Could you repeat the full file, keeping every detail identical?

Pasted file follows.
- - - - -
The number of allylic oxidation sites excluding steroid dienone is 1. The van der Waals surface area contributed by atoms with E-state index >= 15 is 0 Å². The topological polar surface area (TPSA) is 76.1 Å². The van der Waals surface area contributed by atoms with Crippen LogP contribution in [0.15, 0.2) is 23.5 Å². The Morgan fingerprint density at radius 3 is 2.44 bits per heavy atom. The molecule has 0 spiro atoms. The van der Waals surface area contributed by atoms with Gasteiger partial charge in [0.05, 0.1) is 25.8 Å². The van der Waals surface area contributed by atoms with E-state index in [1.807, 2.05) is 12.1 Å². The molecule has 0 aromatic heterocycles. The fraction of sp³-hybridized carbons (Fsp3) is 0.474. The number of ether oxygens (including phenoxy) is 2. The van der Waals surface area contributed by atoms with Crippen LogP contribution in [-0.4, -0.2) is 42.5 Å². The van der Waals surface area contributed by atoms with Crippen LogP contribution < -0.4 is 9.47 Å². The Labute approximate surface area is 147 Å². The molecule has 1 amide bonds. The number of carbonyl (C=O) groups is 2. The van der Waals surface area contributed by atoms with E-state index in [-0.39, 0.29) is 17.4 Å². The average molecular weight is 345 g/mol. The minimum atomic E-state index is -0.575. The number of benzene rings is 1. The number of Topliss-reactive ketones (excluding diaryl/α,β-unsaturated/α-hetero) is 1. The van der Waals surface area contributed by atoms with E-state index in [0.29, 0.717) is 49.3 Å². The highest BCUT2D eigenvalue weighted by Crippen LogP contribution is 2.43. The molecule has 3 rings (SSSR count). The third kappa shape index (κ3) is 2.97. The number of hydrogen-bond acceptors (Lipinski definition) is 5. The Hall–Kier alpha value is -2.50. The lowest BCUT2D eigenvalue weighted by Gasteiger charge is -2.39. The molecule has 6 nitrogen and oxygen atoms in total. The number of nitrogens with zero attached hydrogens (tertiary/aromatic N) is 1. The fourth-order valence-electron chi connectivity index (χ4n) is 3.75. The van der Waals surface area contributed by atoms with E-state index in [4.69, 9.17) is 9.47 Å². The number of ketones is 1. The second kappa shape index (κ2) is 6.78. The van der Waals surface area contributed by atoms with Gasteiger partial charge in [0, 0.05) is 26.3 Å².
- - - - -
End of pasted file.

The number of allylic oxidation sites excluding steroid dienone is 1. The van der Waals surface area contributed by atoms with E-state index >= 15 is 0 Å². The topological polar surface area (TPSA) is 76.1 Å². The van der Waals surface area contributed by atoms with Crippen LogP contribution in [0.15, 0.2) is 23.5 Å². The Morgan fingerprint density at radius 3 is 2.44 bits per heavy atom. The molecule has 0 spiro atoms. The van der Waals surface area contributed by atoms with Gasteiger partial charge in [0.05, 0.1) is 25.8 Å². The van der Waals surface area contributed by atoms with E-state index in [1.807, 2.05) is 12.1 Å². The molecule has 0 aromatic heterocycles. The fraction of sp³-hybridized carbons (Fsp3) is 0.474. The number of ether oxygens (including phenoxy) is 2. The van der Waals surface area contributed by atoms with Crippen LogP contribution in [-0.4, -0.2) is 42.5 Å². The van der Waals surface area contributed by atoms with Crippen LogP contribution < -0.4 is 9.47 Å². The Labute approximate surface area is 147 Å². The molecule has 1 amide bonds. The number of carbonyl (C=O) groups is 2. The van der Waals surface area contributed by atoms with E-state index in [-0.39, 0.29) is 17.4 Å². The average molecular weight is 345 g/mol. The minimum atomic E-state index is -0.575. The number of benzene rings is 1. The number of Topliss-reactive ketones (excluding diaryl/α,β-unsaturated/α-hetero) is 1. The van der Waals surface area contributed by atoms with E-state index in [0.29, 0.717) is 49.3 Å². The highest BCUT2D eigenvalue weighted by Crippen LogP contribution is 2.43. The molecule has 3 rings (SSSR count). The third kappa shape index (κ3) is 2.97. The number of hydrogen-bond acceptors (Lipinski definition) is 5. The Hall–Kier alpha value is -2.50. The lowest BCUT2D eigenvalue weighted by Gasteiger charge is -2.39. The molecule has 6 nitrogen and oxygen atoms in total. The number of nitrogens with zero attached hydrogens (tertiary/aromatic N) is 1. The fourth-order valence-electron chi connectivity index (χ4n) is 3.75. The van der Waals surface area contributed by atoms with E-state index in [4.69, 9.17) is 9.47 Å². The number of ketones is 1. The second kappa shape index (κ2) is 6.78. The van der Waals surface area contributed by atoms with Gasteiger partial charge in [0, 0.05) is 26.3 Å².